372 So. 2d 420 | Fla. | 1979

372 So. 2d 420 (1979)

B.W. WAIT, III, As Director of Utilities Commission, City of New Smyrna Beach, Florida, and Utilities Commission, City of New Smyrna Beach, Florida, Petitioners,
v.
FLORIDA POWER & LIGHT COMPANY, a Florida Corporation, Respondent.

No. 52796.

Supreme Court of Florida.

January 25, 1979.
Rehearing Denied June 21, 1979.

*422 John E. Chisholm, New Smyrna Beach, the Law Offices of Spiegel & McDiarmid, Washington, D.C., and Joseph C. Jacobs and J. Lawrence Johnston of Ervin, Varn, Jacobs, Odom & Kitchen, Tallahassee, for petitioners.

John E. Mathews, Jr. and Jack W. Shaw, Jr. of Mathews, Osborne, Ehrlich, McNatt, Gobelman & Cobb, and Marion R. Shepard, Jacksonville, and Matthew Childs of Steel, Hector & Davis, Miami, for respondent.

Parker D. Thomson and Franklin G. Burt of Paul & Thomson, Roy Wood, Miami, Hal Uhrig, Orlando, Thomas H. Connors, Royall P. Terry, Jr., Miami, for The Miami Herald Pub. Co. and The News-Press Pub. Co., Inc., amicus curiae.

ALDERMAN, Justice.

The City of New Smyrna Beach Utilities Commission and its director seek review of two issues decided by the First District Court of Appeal in Wait v. Florida Power & Light Co., 353 So. 2d 1265 (Fla. 1st DCA 1978). The district court, in Wait, held that section 119.11(2), Florida Statutes (1975), which provides that the filing of a notice of appeal by a public agency does not operate as an automatic stay of a lower court's order requiring the agency to open its records for inspection in accordance with the Public Records Act, chapter 119, controls over the conflicting provision of Fla.App. Rule 5.12(1), which provides that the filing of a notice of appeal by a public body automatically stays the order appealed. The district court, in Wait, also held that the common law, litigation-related privileges of attorney-client and work product are not exempted from the Public Records Act.[1]

We accepted jurisdiction of this cause to resolve the conflict between the decision of the First District in the present case and the decision of the Fourth District in Clark v. Walton, 347 So. 2d 670 (Fla. 4th DCA 1977), which held that the automatic stay provision of rule 5.12(1) takes precedence over the conflicting language of section 119.11(2). We resolve that conflict by approving the holding of the Fourth District in Clark and quashing the decision of the First District to the extent that it conflicts with Clark. We resolve the remaining issue by sustaining the First District's holding that the Public Records Act exempts only those records that are provided by statutory law to be confidential or which are expressly exempted by general or special law.

New Smyrna and Florida Power & Light are engaged in litigation before the United States Nuclear Regulatory Commission over the construction and operation of Florida Power & Light's nuclear units. Pursuant to the Public Records Act, Florida Power & Light requested to inspect New Smyrna's records concerning the planning, operation, and maintenance of New Smyrna's electrical system. When New Smyrna denied access to these records on the ground that its attorney would have to review the records and perhaps remove some privileged or confidential documents before they would be made available, Florida Power & Light sought a writ of mandamus in the circuit court, alleging a right of access to all of New Smyrna's documents. Holding that the Public Records Act is applicable to all records and documents in New Smyrna's possession, the circuit court granted Florida Power & Light's application for writ of mandamus and made its order effective forty-eight hours after entry unless otherwise *423 ordered by an appropriate appellate court. On appeal, the First District affirmed the circuit court's order.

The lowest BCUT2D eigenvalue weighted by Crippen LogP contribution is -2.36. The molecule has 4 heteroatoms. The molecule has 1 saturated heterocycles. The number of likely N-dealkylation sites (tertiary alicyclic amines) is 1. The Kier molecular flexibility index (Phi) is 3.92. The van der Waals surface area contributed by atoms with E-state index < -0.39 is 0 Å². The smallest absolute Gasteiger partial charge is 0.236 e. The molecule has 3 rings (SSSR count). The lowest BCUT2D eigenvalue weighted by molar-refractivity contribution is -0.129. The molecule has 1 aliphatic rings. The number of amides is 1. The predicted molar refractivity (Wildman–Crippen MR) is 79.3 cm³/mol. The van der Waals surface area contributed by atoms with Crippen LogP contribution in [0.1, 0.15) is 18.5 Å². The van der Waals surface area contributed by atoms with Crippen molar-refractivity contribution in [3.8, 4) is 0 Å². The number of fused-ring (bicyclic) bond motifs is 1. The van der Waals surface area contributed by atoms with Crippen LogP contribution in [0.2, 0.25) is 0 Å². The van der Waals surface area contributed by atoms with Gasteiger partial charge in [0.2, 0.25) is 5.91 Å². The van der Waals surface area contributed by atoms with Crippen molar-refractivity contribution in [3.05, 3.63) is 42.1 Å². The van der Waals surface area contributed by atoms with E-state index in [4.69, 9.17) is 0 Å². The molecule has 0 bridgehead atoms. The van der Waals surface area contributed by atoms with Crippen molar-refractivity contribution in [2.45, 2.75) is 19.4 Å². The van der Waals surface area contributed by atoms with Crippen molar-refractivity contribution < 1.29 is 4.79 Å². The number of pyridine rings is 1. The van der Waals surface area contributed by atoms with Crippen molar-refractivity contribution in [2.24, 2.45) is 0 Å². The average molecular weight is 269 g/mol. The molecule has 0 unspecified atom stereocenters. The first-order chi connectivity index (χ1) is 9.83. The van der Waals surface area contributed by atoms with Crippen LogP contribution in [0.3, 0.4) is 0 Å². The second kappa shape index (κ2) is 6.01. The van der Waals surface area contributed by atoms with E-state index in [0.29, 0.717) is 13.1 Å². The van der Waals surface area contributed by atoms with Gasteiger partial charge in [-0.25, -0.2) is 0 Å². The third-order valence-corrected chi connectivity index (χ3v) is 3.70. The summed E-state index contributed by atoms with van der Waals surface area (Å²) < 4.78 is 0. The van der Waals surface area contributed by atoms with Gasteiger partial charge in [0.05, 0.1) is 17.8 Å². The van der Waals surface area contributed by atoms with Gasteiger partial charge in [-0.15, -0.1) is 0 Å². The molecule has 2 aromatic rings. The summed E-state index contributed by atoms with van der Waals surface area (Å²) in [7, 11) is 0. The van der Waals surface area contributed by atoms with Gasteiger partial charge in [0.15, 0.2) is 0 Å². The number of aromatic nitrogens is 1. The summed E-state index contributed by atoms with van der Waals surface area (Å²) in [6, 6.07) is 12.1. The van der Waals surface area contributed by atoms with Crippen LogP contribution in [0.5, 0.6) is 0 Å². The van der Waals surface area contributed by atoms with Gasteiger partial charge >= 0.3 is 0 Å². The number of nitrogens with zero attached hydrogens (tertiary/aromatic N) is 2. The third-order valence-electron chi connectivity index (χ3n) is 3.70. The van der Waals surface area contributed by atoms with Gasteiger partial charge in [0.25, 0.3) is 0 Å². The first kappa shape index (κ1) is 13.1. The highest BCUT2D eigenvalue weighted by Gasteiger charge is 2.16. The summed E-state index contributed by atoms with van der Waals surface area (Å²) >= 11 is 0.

We will first resolve the conflict between the decisions of the First District in Wait and the Fourth District in Clark. New Smyrna contends that Clark is a correct statement of the law and should be approved because the authority to adopt rules for the practice and procedure in all courts is vested in the Supreme Court under article V, section 2, Florida Constitution. It argues that the granting of a stay, whether upon filing of notice of appeal or upon motion, is a step in the enforcement of a final judgment and is, thus, procedural in nature. In response, Florida Power & Light says that Clark must be rejected because rule 5.12(1) is substantive in nature due to its effect since, if an automatic stay is granted simply upon filing of a notice of appeal, a party can be deprived of its substantive rights granted under chapter 119 until a time when those substantive rights become meaningless due to the lapse of time.

In Benyard v. Wainwright, 322 So. 2d 473, 475 (Fla. 1975), we distinguished substantive law from procedural law, stating:

Substantive law prescribes the duties and rights under our system of government. The responsibility to make substantive law is in the legislature within the limits of the state and federal constitutions. Procedural law concerns the means and method to apply and enforce those duties and rights. Procedural rules concerning the judicial branch are the responsibility of this Court, subject to repeal by the legislature in accordance with our constitutional provisions. [Citations omitted.]

The granting of a stay, because it is a step in the enforcement of a final judgment, is concerned with "the means and method to apply and enforce" substantive rights and falls within the definition of procedural law as explained in Benyard. We reject Florida Power & Light's contention that rule 5.12(1) is actually substantive in nature and hold that the filing of a notice of appeal by a public agency from an order requiring the agency to open its records for inspection in accordance with the Public Records Act operates as an automatic stay of the lower court's order.[2]